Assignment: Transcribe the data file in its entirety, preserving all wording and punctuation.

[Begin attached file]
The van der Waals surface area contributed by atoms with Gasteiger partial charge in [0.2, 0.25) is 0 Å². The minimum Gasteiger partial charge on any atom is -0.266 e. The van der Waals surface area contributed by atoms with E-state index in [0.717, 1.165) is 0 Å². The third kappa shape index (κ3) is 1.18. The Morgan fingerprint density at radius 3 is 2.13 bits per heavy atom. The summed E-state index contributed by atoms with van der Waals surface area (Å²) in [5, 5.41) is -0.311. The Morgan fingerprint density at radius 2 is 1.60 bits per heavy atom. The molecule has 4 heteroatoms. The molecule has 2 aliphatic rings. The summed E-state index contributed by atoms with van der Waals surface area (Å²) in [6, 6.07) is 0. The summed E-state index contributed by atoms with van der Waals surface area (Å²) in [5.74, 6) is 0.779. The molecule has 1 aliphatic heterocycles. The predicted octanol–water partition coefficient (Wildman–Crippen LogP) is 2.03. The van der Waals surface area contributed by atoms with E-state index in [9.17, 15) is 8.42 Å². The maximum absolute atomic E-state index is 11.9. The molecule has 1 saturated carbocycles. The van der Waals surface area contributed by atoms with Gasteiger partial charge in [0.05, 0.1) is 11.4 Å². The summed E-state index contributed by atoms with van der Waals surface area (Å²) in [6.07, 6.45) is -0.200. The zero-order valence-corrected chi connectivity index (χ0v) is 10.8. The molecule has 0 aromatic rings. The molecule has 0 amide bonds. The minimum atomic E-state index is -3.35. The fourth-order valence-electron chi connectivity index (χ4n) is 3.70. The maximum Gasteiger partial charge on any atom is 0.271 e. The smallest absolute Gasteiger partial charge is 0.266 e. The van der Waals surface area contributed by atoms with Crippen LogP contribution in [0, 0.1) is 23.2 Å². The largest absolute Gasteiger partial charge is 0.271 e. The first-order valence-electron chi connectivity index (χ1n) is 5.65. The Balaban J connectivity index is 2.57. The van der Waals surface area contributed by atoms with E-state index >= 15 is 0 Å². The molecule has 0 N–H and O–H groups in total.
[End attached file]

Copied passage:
The van der Waals surface area contributed by atoms with Gasteiger partial charge in [0.2, 0.25) is 0 Å². The minimum Gasteiger partial charge on any atom is -0.266 e. The van der Waals surface area contributed by atoms with E-state index in [0.717, 1.165) is 0 Å². The third kappa shape index (κ3) is 1.18. The Morgan fingerprint density at radius 3 is 2.13 bits per heavy atom. The summed E-state index contributed by atoms with van der Waals surface area (Å²) in [5, 5.41) is -0.311. The Morgan fingerprint density at radius 2 is 1.60 bits per heavy atom. The molecule has 4 heteroatoms. The molecule has 2 aliphatic rings. The summed E-state index contributed by atoms with van der Waals surface area (Å²) in [6, 6.07) is 0. The summed E-state index contributed by atoms with van der Waals surface area (Å²) in [5.74, 6) is 0.779. The molecule has 1 aliphatic heterocycles. The predicted octanol–water partition coefficient (Wildman–Crippen LogP) is 2.03. The van der Waals surface area contributed by atoms with E-state index in [9.17, 15) is 8.42 Å². The maximum absolute atomic E-state index is 11.9. The molecule has 1 saturated carbocycles. The van der Waals surface area contributed by atoms with Gasteiger partial charge in [0.05, 0.1) is 11.4 Å². The summed E-state index contributed by atoms with van der Waals surface area (Å²) in [6.07, 6.45) is -0.200. The zero-order valence-corrected chi connectivity index (χ0v) is 10.8. The molecule has 0 aromatic rings. The molecule has 0 amide bonds. The minimum atomic E-state index is -3.35. The fourth-order valence-electron chi connectivity index (χ4n) is 3.70. The maximum Gasteiger partial charge on any atom is 0.271 e. The smallest absolute Gasteiger partial charge is 0.266 e. The van der Waals surface area contributed by atoms with Crippen LogP contribution in [0, 0.1) is 23.2 Å². The largest absolute Gasteiger partial charge is 0.271 e. The first-order valence-electron chi connectivity index (χ1n) is 5.65. The Balaban J connectivity index is 2.57. The van der Waals surface area contributed by atoms with E-state index >= 15 is 0 Å². The molecule has 0 N–H and O–H groups in total.